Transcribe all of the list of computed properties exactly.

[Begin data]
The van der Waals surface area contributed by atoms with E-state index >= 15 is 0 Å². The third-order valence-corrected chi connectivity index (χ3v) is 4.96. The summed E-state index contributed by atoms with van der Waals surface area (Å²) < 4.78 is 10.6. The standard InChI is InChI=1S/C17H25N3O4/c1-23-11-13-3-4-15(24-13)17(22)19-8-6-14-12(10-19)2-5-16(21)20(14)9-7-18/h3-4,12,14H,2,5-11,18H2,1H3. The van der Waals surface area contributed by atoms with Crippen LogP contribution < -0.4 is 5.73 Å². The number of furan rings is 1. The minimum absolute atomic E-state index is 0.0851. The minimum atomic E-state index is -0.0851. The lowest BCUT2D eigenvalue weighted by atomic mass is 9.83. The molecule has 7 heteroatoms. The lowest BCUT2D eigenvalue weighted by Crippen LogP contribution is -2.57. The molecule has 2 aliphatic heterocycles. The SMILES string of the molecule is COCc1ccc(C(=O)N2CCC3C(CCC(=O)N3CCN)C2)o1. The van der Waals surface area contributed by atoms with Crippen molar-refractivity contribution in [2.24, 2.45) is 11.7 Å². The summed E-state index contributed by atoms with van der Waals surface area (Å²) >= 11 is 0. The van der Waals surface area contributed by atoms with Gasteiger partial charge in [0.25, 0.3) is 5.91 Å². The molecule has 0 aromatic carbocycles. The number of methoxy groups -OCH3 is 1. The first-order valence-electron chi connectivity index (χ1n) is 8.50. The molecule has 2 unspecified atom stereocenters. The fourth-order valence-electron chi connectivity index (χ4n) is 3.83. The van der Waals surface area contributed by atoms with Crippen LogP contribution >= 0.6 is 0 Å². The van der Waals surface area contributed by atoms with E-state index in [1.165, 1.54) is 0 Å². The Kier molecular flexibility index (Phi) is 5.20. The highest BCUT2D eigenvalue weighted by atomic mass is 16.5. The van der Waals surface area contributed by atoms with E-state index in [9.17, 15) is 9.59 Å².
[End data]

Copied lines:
The van der Waals surface area contributed by atoms with E-state index >= 15 is 0 Å². The third-order valence-corrected chi connectivity index (χ3v) is 4.96. The summed E-state index contributed by atoms with van der Waals surface area (Å²) < 4.78 is 10.6. The standard InChI is InChI=1S/C17H25N3O4/c1-23-11-13-3-4-15(24-13)17(22)19-8-6-14-12(10-19)2-5-16(21)20(14)9-7-18/h3-4,12,14H,2,5-11,18H2,1H3. The van der Waals surface area contributed by atoms with Crippen LogP contribution < -0.4 is 5.73 Å². The number of furan rings is 1. The minimum absolute atomic E-state index is 0.0851. The minimum atomic E-state index is -0.0851. The lowest BCUT2D eigenvalue weighted by atomic mass is 9.83. The molecule has 7 heteroatoms. The lowest BCUT2D eigenvalue weighted by Crippen LogP contribution is -2.57. The molecule has 2 aliphatic heterocycles. The SMILES string of the molecule is COCc1ccc(C(=O)N2CCC3C(CCC(=O)N3CCN)C2)o1. The van der Waals surface area contributed by atoms with Crippen molar-refractivity contribution in [2.24, 2.45) is 11.7 Å². The summed E-state index contributed by atoms with van der Waals surface area (Å²) >= 11 is 0. The van der Waals surface area contributed by atoms with Gasteiger partial charge in [0.25, 0.3) is 5.91 Å². The molecule has 0 aromatic carbocycles. The number of methoxy groups -OCH3 is 1. The first-order valence-electron chi connectivity index (χ1n) is 8.50. The molecule has 2 unspecified atom stereocenters. The fourth-order valence-electron chi connectivity index (χ4n) is 3.83. The van der Waals surface area contributed by atoms with Crippen LogP contribution >= 0.6 is 0 Å². The van der Waals surface area contributed by atoms with E-state index in [1.165, 1.54) is 0 Å². The Kier molecular flexibility index (Phi) is 5.20. The highest BCUT2D eigenvalue weighted by atomic mass is 16.5. The van der Waals surface area contributed by atoms with E-state index in [9.17, 15) is 9.59 Å².